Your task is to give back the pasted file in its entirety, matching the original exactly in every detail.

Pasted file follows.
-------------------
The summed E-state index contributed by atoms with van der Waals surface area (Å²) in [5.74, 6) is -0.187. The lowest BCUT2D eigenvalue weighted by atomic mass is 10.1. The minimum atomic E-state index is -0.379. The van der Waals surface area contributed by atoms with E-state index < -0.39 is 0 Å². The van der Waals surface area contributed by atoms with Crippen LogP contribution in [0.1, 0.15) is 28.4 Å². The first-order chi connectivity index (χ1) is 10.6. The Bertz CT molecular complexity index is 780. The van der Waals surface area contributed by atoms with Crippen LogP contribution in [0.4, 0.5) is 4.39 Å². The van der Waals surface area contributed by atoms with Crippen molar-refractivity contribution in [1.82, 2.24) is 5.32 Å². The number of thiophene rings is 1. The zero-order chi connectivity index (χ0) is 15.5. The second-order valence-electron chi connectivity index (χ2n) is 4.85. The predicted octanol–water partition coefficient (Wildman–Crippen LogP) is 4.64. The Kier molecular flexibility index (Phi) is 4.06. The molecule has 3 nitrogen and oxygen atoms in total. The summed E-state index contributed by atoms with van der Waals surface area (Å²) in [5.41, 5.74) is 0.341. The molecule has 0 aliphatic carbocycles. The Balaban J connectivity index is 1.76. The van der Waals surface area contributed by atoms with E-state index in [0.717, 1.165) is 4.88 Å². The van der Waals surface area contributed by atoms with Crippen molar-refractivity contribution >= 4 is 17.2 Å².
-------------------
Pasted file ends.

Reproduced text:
The summed E-state index contributed by atoms with van der Waals surface area (Å²) in [5.74, 6) is -0.187. The lowest BCUT2D eigenvalue weighted by atomic mass is 10.1. The minimum atomic E-state index is -0.379. The van der Waals surface area contributed by atoms with E-state index < -0.39 is 0 Å². The van der Waals surface area contributed by atoms with Crippen LogP contribution in [0.1, 0.15) is 28.4 Å². The first-order chi connectivity index (χ1) is 10.6. The Bertz CT molecular complexity index is 780. The van der Waals surface area contributed by atoms with Crippen LogP contribution in [0.4, 0.5) is 4.39 Å². The van der Waals surface area contributed by atoms with Crippen molar-refractivity contribution in [1.82, 2.24) is 5.32 Å². The number of thiophene rings is 1. The zero-order chi connectivity index (χ0) is 15.5. The second-order valence-electron chi connectivity index (χ2n) is 4.85. The predicted octanol–water partition coefficient (Wildman–Crippen LogP) is 4.64. The Kier molecular flexibility index (Phi) is 4.06. The molecule has 3 nitrogen and oxygen atoms in total. The summed E-state index contributed by atoms with van der Waals surface area (Å²) in [5.41, 5.74) is 0.341. The molecule has 0 aliphatic carbocycles. The Balaban J connectivity index is 1.76. The van der Waals surface area contributed by atoms with E-state index in [0.717, 1.165) is 4.88 Å². The van der Waals surface area contributed by atoms with Crippen molar-refractivity contribution >= 4 is 17.2 Å².